From: DOMINIC ANGERAME (email suppressed)
Date: Tue May 13 2008 - 12:16:54 PDT
I agree to some of what Fred states about film stocks.
Film stocks do not make the filmmaker. In my own case
the b&w reversal stock that I use to shoot has long
since been discontinued by our father who art in
Rochester. That stock added some sensibilities to the
images that I filmed, however, I now work with
different materials and the new material lends itself
to a whole other quality of filmmaking.
--- Fred Camper <email suppressed> wrote:
> Matt Helme wrote:
> > Does Avant-Garde mean anything when you just see
> > people doing the same old thing?I mean painting on
> > film and a 10 min static shot of the ocean may not
> > bad, but it's old hat.
> I made this point more than 20 years ago in an
> article called "The End
> of Avant-Garde Film" in the twentieth anniversary
> issue of "Millennium
> Film Journal." I argued specifically that painting
> on film was not in
> itself "avant-garde" anymore, and that "avant-garde
> film" now referred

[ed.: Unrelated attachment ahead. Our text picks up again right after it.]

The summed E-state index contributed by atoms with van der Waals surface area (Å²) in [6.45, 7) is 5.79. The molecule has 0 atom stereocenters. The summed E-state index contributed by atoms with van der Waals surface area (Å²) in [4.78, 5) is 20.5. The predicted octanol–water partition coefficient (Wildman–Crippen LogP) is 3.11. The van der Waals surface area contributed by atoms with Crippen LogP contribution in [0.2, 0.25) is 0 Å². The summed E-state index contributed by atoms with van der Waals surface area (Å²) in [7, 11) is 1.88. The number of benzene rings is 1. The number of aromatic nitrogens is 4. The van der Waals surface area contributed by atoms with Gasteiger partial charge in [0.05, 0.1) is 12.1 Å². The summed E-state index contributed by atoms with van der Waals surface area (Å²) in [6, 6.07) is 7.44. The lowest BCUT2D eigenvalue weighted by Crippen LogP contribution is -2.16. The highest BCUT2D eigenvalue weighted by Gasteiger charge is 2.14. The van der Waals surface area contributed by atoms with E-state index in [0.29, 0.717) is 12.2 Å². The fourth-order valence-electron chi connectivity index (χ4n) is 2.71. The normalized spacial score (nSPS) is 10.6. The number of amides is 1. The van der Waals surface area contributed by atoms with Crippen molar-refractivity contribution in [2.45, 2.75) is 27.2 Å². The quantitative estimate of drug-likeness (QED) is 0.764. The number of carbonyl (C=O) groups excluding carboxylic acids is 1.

> to a particular style. There has been better new
> work made since that
> article, but I think my point is even more true
> today: "avant-garde
> film" now means a particular type of filmmaking, not
> necessarily film
> that is doing something new.
> Still, I think my earlier point is correct, and is
> an important one:
> there is no such thing as a "better" film stock. If
> people could use
> that old Ektachrome ER, a few might love its weird
> colors and extreme
> graininess, to take only one example.
> Fred Camper
> For info on FrameWorks, contact Pip Chodorov at
> <email suppressed>.
For info on FrameWorks, contact Pip Chodorov at <email suppressed>.